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Tragic loss in Brooklyn sounds alarm across the Jewish world

During a time when we are preparing our homes and communities to celebrate the joyous festivities of Passover, a painful tragedy has muted our joy.
[additional-authors]
March 26, 2015

During a time when we are preparing our homes and communities to celebrate the joyous festivities of Passover, a painful tragedy has muted our joy. 

Last Friday night, a malfunctioning electric hot plate set off a fire that killed seven children in Brooklyn. The world lost seven beautiful souls, children of Gabriel and Gayle Sassoon: sons David, 12; Yehoshua, 10; Moshe, 8; and Yaakov, 5; and daughters Eliane, 16; Rivka, 11; and Sarah, 6. The mother Gayle and 15-year-old Siporah managed to escape by leaping out of the second-floor windows and are in critical condition, in need of our prayers.

God didn’t sacrifice these children to convince us that keeping Shabbat is dangerous or an anathema to modern life. God didn’t take these precious lives from the world because of our sins. God took these seven souls back, away from this terrestrial existence, for reasons beyond our comprehension. It leaves a gaping hole in the lives of their family members, and such a shocking loss reverberates throughout the Jewish world.

However, as a parent, and as an observant Jew who uses an electric hot plate and a holiday candle, the tragedy is a loud alarm to me, and hopefully to everyone, about the need for increased vigilance and safety in our community. 

May God comfort the families of those precious children who perished and heal the injured.

The Torah commands us protect our lives, and those of others: “Guard yourself and guard your soul very much” (Deuteronomy 4:9). According to Jewish law, it is a duty to take all due precautions and avoid anything that may endanger life. “Anyone who violates such prohibitions, saying, ‘I’m only putting myself at risk — what business is that of anybody else?’ or ‘I’m not particular about such things’ deserves a lashing, while those who are careful about such things will be blessed” (Choshen Mishpat 427, 8-10).

Every family that cares for keeping the sanctity of the Sabbath also must care for the sanctity of life and take extra precautions to ensure the safety of our homes.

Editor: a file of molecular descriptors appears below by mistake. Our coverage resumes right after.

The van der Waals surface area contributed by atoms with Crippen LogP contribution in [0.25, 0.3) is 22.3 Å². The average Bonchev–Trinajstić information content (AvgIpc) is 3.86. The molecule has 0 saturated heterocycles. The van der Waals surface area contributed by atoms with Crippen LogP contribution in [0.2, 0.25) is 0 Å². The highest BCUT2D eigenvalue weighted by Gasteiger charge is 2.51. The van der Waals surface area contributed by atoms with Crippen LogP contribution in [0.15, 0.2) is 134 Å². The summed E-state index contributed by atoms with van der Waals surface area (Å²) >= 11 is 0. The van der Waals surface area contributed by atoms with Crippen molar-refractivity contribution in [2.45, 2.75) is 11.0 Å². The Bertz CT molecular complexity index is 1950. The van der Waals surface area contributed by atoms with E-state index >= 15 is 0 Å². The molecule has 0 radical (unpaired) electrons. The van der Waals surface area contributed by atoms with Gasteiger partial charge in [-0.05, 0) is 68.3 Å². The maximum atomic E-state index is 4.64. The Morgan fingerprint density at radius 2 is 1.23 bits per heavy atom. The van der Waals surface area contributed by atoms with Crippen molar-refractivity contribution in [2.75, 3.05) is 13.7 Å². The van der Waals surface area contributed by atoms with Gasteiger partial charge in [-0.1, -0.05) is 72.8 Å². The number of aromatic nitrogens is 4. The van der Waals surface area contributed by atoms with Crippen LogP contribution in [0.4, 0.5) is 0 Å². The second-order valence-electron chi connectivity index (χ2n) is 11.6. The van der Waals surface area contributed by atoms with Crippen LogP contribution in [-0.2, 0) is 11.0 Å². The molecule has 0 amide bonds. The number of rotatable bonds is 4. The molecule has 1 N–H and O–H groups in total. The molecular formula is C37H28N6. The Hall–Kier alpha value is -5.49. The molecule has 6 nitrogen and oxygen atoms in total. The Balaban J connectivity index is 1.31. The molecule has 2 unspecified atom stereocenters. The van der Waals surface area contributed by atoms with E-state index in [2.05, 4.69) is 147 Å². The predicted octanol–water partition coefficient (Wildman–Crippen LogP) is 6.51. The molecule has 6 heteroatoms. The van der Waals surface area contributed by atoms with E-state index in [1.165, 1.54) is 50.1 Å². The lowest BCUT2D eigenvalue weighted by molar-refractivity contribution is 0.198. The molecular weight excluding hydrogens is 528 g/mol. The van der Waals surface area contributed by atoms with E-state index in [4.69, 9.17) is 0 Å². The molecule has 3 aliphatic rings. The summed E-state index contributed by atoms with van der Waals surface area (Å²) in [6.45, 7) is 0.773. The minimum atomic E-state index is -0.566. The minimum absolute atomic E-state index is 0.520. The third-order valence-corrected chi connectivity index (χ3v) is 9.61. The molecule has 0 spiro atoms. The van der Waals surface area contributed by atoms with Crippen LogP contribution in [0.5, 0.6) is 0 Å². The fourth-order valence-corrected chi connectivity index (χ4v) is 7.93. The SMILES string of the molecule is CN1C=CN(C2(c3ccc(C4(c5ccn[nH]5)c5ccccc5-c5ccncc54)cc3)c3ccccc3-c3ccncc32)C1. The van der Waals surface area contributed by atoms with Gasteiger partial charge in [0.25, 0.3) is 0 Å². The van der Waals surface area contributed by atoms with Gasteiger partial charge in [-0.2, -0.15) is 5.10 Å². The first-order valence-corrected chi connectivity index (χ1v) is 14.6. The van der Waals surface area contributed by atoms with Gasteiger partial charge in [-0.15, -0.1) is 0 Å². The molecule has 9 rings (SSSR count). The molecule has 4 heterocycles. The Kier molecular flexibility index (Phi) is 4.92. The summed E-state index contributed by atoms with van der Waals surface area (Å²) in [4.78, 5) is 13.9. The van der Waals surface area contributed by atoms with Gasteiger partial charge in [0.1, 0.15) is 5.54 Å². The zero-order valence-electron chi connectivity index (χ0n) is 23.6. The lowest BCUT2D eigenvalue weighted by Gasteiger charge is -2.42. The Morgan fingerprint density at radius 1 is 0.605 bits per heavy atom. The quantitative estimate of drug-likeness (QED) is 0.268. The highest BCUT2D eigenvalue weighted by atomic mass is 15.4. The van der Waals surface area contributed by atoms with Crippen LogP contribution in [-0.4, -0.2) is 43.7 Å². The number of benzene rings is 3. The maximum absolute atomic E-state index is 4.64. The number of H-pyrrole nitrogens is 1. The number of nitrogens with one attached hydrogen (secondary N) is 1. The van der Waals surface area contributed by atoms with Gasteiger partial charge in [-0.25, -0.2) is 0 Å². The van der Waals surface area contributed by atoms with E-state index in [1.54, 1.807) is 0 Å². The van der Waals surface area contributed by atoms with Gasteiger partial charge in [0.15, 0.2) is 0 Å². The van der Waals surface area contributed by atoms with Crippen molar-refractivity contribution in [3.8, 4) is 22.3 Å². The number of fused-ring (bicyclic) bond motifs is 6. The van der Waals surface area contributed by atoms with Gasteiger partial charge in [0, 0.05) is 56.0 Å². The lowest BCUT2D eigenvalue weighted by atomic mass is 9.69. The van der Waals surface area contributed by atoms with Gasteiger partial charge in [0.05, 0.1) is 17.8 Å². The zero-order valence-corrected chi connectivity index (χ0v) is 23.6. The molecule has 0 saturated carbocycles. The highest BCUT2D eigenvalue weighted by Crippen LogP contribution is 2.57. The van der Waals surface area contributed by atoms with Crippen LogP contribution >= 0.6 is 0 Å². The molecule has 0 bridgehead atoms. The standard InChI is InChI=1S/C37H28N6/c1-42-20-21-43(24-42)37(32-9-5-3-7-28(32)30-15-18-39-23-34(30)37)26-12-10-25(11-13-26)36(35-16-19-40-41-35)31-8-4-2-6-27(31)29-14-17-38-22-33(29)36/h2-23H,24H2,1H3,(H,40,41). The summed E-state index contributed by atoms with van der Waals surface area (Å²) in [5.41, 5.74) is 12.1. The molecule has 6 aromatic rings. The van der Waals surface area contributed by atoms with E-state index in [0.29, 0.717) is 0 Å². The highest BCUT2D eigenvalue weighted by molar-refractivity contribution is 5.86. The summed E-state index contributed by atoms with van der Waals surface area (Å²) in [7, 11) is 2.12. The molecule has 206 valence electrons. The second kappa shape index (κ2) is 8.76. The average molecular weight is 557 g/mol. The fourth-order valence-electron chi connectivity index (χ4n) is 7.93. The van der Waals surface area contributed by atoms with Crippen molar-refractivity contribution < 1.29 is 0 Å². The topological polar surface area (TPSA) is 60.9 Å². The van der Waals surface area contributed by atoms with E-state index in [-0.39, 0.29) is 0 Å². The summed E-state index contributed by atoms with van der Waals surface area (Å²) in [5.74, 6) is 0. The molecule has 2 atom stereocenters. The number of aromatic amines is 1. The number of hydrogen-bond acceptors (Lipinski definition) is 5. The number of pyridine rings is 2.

Following are some guidelines in accordance with Jewish law:

All families must install dual-sensor smoke and fire alarms and additional carbon monoxide alarms around their homes, test them weekly, and gently vacuum them monthly. They should be installed in bedrooms, hallways, attics and basements; you can check the National Fire Protection Association website for details.

[MORE: Food safety guidelines for Shabbat observance in accordance with halachah:

To enjoy warm food on Shabbat, electric hot plates should be used with an appliance timer, which turns off at bedtime and back on in the morning. On Shabbat, solid foods should remain on the cooled hot plate overnight. On yom tov, when it is permitted to cook, any food can be placed back on the hot plate in the morning. 

Cholent or hamim can be cooked safely in an electric slow-cooker overnight. Remember to remove the pot insert from the slow cooker before serving the cholent in order to avoid stirring a cooked food in a cooking vessel. Also, the slow cooker can be put on a timer to turn off after your meal time.

Leaving a gas range on a low flame is common practice whether on Shabbat or on yom tov among Orthodox families — please be very cautious. Try to find alternatives. On Shabbat, use a metal blech to cover a low flame. On yom tov, any time the flame is not being used for cooking, cover with a pot of water. If a flame goes out  — turn off the gas immediately.

Ovens that have built-in Sabbath modes — which override the auto-shut-off function for the duration of a three-day holiday — have been tested for this use and are designed to safely operate for 72 hours.

We have a sacred duty to protect life. By educating ourselves, and protecting our families and communities with diligence in these and other safety issues, we are fulfilling that mitzvah. 

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